• Thread Starter Thread Starter
  • #8
However i am not a fan of them and have been called out to a few crackling due to poor termination. Takes a lot of care and a 47mm backbox to get them perfect, something not many people do.
This is my biggest fear. However, they look great when they are done well and will take up a lot less space in my small kitchen.
 
Me personally not a big fan of grid logic switches

But if done correct do serve a purpose

but as telexctric mentions the amount of wonky badly installed ones is frightening , and never assume they are wired correct

turn off the one marked fan and you probably just isolated the washing machine
 

Taylortwocities

-
Arms
Esteemed
I really do not like a bank of grid switches fed from a ring final. The whole point of a ring final is to distribute the loads round the ring. With a grid bank you’ve got all of the high power items coming from a single point on the ring.

If you MUST have a mission control panel like this, then it is best fed from a 32A 4mm radial. That finishes the sermon on the mount for today.
 
I am not a fan of this method. The last few firms that I have worked for do this method, even having a fuse holder in the grid switch along with the socket by the appliance, so having 2 fuses in series and making it more fiddly, along with them mounted in a cupboard. Also as has been said before they are fiddly and prone to issues. Especially when under pressure to get jobs done as quickly as possible.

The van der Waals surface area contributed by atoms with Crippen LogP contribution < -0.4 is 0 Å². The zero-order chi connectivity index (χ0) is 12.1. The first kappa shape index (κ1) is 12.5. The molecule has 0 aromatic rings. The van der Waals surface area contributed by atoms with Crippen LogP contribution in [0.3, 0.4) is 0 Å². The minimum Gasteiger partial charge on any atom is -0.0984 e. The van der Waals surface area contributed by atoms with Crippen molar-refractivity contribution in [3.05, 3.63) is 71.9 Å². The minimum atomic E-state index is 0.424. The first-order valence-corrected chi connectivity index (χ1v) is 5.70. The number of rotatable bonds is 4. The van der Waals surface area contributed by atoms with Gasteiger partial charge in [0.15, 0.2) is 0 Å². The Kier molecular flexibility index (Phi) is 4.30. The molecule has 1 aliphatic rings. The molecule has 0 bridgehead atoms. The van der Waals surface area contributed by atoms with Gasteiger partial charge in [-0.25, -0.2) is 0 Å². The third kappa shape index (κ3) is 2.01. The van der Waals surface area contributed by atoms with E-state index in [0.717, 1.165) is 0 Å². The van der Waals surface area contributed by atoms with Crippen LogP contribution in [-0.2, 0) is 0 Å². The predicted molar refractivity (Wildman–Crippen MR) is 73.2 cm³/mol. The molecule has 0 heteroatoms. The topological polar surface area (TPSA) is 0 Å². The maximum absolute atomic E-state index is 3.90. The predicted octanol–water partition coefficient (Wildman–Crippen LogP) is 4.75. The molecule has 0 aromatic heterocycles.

Midwest

-
Arms
Esteemed
I think the only reason these are used in new builds, is to comply with Part M, with all the sockets for appliances in cupboards or behind appliances.
 
Your grid switch will be on a spur (LOAD) output from a ring

So that will not be 32A, will it? The only place where it might be anything near 32A is at the MCB in the CU.
I know this is a few months old but I found it quite an interesting thread.

Presumably each switch is on a spur and doesn't that mean the supply side of each switch module will have 2xL and 2xN cores - continuing the ring in and out.

So there could be more than 13a flowing through the terminals on the supply side of the switch. But maybe that's ok because its not flowing through the switch ?

EDIT CORRECTION: Apologies I corrected this a couple of times !
 

Midwest

-
Arms
Esteemed
Don’t think so. Each DP switch will have feed in and a feed out, for each live & neutral terminal, thus completing the RFC. The load side of the switch will feed the appliance.
 
Don’t think so. Each DP switch will have feed in and a feed out, for each live & neutral terminal, thus completing the RFC. The load side of the switch will feed the appliance.
Thanks for that but the feed in surely has to continue the ring thus would need two cores per terminal? (And the load side as you say off to the socket). So each DP switch controls a single spur with a single socket.